We decided to back track a little and visit the Iles Chausey which is a group of small islands, islets and rocks off the coast of Normandy, in the English Channel just 10 nautical miles from Granville. They are the pride of the area and most boats we spoke to in Granville had stopped in on the way and all spoke of its natural beauty.
It was an ideal sail out with about 13 knots apparent wind off the starboard side, making it a very enjoyable little jaunt on the water. Red Roo loved it and was performing her best with the new sail and we made a very reasonable 4-6 knot average speed.
We picked up a free mooring buoy, two actually one at the bow and one at the stern, as they are set up in string lines along the the main channel which despite the massive tides is deep enough to have water in it even at low tide. The afternoon entertainment was relaxing in the sunshine watching all the other boats arrive and pick up (or attempt to pick up) the boys, despite having crews or 6 or 8 people some just couldn’t achieve this easily.
The next morning brought strong wind and heavy rain. It eventually cleared after lunch and we launched the dingy and made for shore and spent an enjoyable afternoon wandering the island and completing a lap of the Grande Ile.
Grande-Ile the main island, is 1.5 kilometres long and 0.5 kilometres wide at its widest, though this is just the tip of a substantial and complex archipelago which is exposed at low tide. The archipelago comprises 365 islands at low tide, compared to only 52 islands at high tide. From a few dozen hectares of ground above the high tide line, the archipelago increases to around 2,000 hectares (4,900 acres) at low water, within an area roughly 6.5 by 12 kilometres. The tidal range is one of the largest in Europe, with up to 14 metres (46 ft) difference between low and high tide – the difference has to be seen to be believed. It’s quite daunting looking at all the many many rocks and low tide.
Of a weekend and in summer this place is teeming with people on day trips from Granville, St Malo and the Channel Islands. The many sandy beaches and rock pools that are exposed at low tide provide a great playground for young and old.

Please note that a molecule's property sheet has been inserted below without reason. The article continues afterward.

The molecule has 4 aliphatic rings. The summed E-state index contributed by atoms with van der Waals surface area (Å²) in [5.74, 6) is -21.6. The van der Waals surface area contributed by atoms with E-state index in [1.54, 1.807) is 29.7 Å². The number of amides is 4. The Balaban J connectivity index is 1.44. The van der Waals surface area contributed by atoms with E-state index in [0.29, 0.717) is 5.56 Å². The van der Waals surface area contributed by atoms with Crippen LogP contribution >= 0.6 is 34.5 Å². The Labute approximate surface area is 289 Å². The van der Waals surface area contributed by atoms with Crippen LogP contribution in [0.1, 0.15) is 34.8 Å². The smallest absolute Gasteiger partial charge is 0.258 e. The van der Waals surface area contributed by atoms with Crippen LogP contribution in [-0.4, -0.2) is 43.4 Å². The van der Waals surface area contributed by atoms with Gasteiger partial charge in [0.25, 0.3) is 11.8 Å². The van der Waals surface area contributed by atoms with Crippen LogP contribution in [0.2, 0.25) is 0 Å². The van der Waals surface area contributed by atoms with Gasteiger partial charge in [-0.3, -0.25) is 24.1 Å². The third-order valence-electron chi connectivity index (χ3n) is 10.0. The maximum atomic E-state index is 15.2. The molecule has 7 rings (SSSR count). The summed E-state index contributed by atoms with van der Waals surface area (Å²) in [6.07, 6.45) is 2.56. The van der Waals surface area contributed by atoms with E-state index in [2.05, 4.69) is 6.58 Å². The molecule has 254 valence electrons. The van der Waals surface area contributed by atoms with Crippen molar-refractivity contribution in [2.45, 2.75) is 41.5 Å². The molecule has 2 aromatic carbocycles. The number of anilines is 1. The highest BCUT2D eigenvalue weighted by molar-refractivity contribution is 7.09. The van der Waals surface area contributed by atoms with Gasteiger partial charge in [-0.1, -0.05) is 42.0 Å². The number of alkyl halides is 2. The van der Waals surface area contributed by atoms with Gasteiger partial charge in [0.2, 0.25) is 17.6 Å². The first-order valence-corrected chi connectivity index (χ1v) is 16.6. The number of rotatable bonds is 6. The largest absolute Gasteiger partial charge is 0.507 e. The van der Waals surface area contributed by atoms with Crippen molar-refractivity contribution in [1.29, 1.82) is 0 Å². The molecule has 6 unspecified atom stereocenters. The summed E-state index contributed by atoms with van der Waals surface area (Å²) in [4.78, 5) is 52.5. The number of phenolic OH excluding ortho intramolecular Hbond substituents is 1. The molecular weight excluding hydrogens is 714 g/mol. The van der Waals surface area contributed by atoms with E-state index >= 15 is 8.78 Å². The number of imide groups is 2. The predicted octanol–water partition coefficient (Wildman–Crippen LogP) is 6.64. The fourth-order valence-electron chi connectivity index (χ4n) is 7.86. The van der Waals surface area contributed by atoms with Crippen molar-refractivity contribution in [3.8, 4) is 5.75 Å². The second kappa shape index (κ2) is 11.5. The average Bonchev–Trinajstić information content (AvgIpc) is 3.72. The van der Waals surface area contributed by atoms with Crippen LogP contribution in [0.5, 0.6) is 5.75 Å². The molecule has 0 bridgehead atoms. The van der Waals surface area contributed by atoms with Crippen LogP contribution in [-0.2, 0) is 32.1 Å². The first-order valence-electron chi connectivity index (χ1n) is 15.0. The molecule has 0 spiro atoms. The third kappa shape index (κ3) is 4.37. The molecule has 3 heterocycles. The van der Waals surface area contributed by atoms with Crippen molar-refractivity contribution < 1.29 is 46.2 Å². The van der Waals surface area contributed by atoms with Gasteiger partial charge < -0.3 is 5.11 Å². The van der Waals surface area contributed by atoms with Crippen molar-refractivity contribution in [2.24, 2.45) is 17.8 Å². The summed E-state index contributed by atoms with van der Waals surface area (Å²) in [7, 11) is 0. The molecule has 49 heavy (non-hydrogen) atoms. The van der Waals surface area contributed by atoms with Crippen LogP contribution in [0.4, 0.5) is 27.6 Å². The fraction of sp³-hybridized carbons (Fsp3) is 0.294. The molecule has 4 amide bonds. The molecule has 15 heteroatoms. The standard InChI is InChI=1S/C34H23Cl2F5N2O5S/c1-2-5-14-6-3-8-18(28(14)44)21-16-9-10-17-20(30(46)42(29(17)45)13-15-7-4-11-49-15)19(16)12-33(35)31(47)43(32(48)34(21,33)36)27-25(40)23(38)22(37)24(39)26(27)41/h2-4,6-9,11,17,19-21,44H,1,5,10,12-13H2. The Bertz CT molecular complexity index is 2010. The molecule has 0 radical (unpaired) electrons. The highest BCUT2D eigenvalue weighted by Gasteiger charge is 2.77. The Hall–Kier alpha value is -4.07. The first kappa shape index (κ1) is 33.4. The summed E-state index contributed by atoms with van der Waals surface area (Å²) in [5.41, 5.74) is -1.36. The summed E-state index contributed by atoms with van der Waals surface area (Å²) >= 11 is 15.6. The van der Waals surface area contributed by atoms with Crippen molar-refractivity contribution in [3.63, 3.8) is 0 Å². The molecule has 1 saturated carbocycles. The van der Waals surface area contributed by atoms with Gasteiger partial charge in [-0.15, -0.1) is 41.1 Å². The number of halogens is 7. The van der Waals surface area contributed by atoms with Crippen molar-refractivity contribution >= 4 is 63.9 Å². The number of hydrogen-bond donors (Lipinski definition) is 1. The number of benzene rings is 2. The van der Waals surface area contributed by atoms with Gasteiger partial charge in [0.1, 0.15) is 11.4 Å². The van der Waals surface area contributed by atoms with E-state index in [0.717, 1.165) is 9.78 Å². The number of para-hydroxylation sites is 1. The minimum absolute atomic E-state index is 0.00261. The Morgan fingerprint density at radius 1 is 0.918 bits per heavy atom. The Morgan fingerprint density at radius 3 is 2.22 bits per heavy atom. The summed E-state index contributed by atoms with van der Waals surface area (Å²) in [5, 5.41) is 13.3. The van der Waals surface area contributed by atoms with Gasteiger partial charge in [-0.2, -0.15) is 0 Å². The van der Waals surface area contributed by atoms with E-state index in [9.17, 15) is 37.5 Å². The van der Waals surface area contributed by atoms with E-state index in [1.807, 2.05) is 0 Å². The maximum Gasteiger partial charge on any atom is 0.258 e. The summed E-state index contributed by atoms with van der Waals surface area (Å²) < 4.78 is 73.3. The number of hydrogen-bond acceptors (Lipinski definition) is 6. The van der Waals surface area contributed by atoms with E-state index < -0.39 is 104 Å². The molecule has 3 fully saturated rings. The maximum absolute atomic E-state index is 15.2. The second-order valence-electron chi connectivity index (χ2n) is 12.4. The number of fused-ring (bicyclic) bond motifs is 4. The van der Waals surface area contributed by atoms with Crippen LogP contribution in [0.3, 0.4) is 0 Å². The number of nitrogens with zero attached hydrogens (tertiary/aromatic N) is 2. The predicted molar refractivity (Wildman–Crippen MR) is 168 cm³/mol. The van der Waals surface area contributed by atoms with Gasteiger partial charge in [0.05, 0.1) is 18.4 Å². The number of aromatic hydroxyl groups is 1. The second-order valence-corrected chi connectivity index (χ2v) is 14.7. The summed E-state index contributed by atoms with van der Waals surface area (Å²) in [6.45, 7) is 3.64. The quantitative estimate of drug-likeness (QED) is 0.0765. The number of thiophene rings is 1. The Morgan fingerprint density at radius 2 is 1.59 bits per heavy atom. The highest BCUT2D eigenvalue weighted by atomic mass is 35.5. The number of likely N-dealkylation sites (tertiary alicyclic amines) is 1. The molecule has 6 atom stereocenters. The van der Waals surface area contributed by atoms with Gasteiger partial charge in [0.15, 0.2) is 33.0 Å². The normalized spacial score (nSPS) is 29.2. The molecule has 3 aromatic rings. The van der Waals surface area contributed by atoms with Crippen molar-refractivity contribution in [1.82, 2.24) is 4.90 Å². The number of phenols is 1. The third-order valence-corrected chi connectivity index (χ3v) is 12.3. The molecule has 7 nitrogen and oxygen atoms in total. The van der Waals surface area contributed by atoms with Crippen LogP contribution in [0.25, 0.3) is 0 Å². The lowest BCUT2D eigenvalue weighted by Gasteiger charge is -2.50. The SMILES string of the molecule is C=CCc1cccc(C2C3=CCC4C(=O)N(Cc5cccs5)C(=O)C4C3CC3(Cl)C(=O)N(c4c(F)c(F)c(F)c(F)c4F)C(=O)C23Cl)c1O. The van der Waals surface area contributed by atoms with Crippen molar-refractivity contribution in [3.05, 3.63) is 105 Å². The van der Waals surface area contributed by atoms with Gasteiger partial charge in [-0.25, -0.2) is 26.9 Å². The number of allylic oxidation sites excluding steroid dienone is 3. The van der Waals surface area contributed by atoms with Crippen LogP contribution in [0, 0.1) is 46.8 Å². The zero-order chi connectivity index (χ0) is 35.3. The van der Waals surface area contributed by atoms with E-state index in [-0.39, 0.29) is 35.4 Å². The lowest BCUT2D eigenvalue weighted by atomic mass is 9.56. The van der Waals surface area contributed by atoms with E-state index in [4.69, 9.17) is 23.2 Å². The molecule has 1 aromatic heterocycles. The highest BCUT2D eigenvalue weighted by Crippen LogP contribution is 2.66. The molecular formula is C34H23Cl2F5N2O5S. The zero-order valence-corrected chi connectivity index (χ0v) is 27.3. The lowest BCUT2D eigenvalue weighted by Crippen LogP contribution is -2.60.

Only the Grande Isle is inhabited with a handful of local residents year round, and more in the summer to cater for visitors and the holiday let houses.
Chausey was for a long time an object of rivalry between England and France. Although the UK government has contended that, until about 1764, Chausey belonged to England, Chausey, unlike its Channel Islands neighbours, has, in fact, been French for centuries. It was administered from Jersey until 1499, when the Jerseymen abandoned it to the French for reasons unknown.
The fortress of Matignon was built in the mid 16th century as a quadrangular fort with a round tower, it was later expanded in 1740, and today is known as Chateau Renault, after the automobile engineer Louis Renault who purchased it and restored it in the early 20th century. The government ended up taking the fort off Renault after he was accused of collaborating with the Germans during World War 2. The fort is now a private residence.
However going back the fortress was not considered sufficient to repel potential English invasions and so Napoleon III ordered the construction of the present fort in 1859, and work was completed by 1866. The fort then served briefly as a prison for Communards in 1871. Although the fort ceased to be a military site in 1906, during World War I it held some 300 German and Austrian prisoners of war. Today it is occupied by local fisherman and their families.